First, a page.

By Ted Land (firstname.lastname@example.org)
Click here to friend Ted on Facebook
7:29 PM EDT, October 8, 2012
SOUTH BEND -- Parts of the Avon Theater’s terra cotta façade would be saved, but the structure itself would be demolished, under a proposal the South Bend Historic Preservation Commission and the St. Joseph County Public Library have agreed to consider.
The two groups signed a memorandum of understanding, Monday, which aims to settle the matter of what to do with the historic, but dilapidated, downtown property, which the Historic Preservation Commission wanted to save.
The library, which owns the Avon Theater, wants to knock down the building and two others at 307-309 S. Michigan St., to make room for a parking lot. They plan to eventually build a new library on the land.
The compromise, which was presented to the Common Council, Monday, must be approved by both the South Bend Historic Preservation Commission and the library board.
If both sides agree to the plan, the Historic Preservation Commission would request that the Common Council table a bill seeking landmark status for the theater.
“I think it’s a very sane way of going about doing this,” said Catherine Hostetler, director of the Historic Preservation Commission.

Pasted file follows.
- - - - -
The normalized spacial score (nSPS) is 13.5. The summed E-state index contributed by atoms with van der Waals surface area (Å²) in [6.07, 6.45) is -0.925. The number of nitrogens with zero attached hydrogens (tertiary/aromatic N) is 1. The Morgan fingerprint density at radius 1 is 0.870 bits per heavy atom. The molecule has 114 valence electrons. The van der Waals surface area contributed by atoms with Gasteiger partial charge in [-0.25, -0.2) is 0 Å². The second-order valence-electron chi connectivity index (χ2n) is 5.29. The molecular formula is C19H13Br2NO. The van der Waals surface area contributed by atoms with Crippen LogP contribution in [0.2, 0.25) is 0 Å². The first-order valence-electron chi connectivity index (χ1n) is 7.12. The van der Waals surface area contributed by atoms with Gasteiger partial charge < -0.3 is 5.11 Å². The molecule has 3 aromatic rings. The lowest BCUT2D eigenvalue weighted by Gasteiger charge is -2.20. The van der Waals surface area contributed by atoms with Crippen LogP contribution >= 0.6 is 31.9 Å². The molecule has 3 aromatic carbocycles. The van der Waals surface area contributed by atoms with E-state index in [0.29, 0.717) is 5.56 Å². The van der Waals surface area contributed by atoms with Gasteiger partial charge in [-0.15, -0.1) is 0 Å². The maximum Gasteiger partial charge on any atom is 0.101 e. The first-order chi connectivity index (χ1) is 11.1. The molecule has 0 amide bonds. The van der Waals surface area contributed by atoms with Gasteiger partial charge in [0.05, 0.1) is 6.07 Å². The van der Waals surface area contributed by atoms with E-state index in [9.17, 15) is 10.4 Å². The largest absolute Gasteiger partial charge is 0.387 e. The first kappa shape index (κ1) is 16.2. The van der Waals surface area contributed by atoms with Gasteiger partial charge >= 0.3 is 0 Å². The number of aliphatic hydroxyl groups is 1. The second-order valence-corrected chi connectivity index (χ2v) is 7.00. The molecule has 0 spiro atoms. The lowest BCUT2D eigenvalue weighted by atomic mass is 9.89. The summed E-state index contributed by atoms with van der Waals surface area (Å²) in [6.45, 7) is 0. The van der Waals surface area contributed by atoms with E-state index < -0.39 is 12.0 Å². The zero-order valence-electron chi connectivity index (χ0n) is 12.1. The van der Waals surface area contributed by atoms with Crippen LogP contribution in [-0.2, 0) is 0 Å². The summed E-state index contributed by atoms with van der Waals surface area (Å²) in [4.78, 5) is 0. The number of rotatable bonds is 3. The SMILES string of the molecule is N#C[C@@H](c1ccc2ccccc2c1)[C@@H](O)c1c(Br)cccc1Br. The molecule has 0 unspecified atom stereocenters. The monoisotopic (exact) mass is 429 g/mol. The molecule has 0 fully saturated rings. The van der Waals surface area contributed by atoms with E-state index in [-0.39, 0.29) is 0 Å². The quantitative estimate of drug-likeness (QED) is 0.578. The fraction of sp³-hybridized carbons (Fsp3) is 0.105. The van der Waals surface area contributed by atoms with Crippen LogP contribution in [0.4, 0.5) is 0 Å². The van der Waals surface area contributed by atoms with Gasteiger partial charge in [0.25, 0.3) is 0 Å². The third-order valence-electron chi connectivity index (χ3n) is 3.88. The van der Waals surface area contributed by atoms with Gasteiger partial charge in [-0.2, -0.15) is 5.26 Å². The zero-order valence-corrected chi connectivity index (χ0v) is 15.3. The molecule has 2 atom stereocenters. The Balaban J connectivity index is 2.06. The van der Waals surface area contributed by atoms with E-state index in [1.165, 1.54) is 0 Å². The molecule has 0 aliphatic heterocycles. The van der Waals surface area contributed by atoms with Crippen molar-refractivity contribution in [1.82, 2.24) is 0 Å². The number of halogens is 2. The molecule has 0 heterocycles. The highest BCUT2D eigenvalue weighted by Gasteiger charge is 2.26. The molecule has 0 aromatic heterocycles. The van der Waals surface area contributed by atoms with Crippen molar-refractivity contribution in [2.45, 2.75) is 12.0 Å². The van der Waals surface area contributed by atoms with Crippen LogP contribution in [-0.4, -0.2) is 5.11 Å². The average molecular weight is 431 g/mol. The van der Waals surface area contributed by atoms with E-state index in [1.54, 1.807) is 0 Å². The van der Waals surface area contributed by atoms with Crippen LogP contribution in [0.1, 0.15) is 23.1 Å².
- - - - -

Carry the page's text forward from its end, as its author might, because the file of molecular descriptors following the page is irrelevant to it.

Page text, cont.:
“We will get the architecturally significant terra cotta and the library will be able to demolish those three buildings, including the Avon, to provide the parking and whatever other facilities that they wanted,” she said.
The terra cotta pieces could eventually be incorporated into a new building, Hostetler said.
Under the plan, the library would pay for removing, categorizing, and transporting the terra cotta pieces to a yet-to-be determined storage facility.
Hostetler said she did not know how much that would cost.
Basically, with the memorandum of understanding, the commission recognizes that it just doesn’t make economic sense to save the entire building, Hostetler said.
“Someone would have to come with a lot of money to be able to bring that theater back to any type of productive use, because all of the amenities are gone. There’s no heating, there’s no cooling, no electricity, there’s no water,” she said, “What is basically there is a concrete reinforced concrete box.”
Copyright © 2013, WSBT-TV